In 2011, I bought snow chains for the first time ever. After hesitating for years while living in Nevada, I had no choice. I had to drive through severe snowfall, up the Sierra Nevada highlands and the treacherous Donner ‘s Pass over to San Jose in Silicon Valley for a presentation during the Black History Month.
Thanks to my friend George Goodwin, we made the trip together. It was a very slippery and scary drive. Good thing I had a new 4WD Honda CRV with good tyres. Without George, I would not have gone. Period. It was a tough ride. While I was presenting, George treated himself to different varieties of African food. Haha, George has a very adaptable tongue! George ate what is called “achu.”
To me, it was not an exceptional presentation by any means. I never thought much about it all. I even resented the fact that I after arriving Silicon Valley, we had to go for a 15mins car wash; because the car looked like it was dug out of the earth; should I say Jurassic Park?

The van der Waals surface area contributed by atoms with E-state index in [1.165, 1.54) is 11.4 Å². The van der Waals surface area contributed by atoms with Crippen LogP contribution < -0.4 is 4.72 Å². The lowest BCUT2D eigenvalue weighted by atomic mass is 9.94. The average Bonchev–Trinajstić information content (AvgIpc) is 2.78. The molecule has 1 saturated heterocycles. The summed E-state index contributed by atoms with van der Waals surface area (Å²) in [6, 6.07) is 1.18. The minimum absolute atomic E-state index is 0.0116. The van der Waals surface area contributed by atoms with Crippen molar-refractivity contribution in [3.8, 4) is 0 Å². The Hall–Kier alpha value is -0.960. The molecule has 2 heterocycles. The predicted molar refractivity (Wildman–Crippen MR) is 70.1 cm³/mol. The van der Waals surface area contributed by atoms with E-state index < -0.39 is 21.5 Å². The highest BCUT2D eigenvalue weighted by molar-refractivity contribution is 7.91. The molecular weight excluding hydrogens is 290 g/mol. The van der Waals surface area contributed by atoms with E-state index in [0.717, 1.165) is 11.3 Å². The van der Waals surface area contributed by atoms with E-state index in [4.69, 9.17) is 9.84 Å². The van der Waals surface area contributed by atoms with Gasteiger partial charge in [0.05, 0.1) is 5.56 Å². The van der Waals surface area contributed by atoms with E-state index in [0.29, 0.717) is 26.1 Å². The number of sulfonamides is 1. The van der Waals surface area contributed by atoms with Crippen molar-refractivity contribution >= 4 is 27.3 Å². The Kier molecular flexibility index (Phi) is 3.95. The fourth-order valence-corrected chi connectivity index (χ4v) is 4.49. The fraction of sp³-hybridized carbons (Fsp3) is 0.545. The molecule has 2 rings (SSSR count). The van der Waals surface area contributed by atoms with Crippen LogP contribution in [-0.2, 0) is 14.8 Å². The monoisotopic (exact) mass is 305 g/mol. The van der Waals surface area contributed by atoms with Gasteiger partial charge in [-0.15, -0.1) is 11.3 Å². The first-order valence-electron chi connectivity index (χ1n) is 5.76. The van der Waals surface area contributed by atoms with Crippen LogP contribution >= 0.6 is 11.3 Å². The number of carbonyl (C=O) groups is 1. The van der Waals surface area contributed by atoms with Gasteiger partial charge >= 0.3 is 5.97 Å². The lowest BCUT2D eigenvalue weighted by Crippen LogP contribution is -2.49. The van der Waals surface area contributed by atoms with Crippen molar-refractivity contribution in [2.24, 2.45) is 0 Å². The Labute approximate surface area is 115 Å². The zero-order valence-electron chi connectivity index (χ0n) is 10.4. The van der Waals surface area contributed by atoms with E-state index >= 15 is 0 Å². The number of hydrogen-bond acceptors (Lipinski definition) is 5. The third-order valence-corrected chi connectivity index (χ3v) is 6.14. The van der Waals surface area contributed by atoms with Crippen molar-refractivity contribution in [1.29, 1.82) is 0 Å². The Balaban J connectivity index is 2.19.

Fast forward 4 years i.e. to last night, I was chatting via Facebook with the Event Organizer from 2011. She said, “Just last month, some staff of Stanford University wanted you to come and do a presentation.” It sounded too good to be true. I asked, “How the heck did they know about me?” “Oh, they were in the audience when you spoke at our event in 2011.” Hmmmm.
Well, she told them that I am no longer in US and no contact was made. As I thought about it this morning, I remember the words of Mr. Thomas Prather, whom I met through Mr. AbangAbu Abuayubul Ansari. Tom said to me, “You never know how far your words would go.”
To me, I had no clue there were Stanford “under-cover agents” in that audience, let alone checking out a guy with a weird accent across the land.
That they could remember my gig 4 years later, that was was heart-warming. I gotta check my notes what I said on that day. Well, it does not matter. What matters is that you and I now have a strong reminder that we Never Know who is sitting in the audience – listening and connecting deeply.
As you prepare your next talk or presentation whether in the showroom or boardroom, You Never Know How Far Your Words Will Go.
Even if the Stanford guys did not call me, it does not matter. What matters is that the next time they ‘d need me, my fee would have doubled or tripled.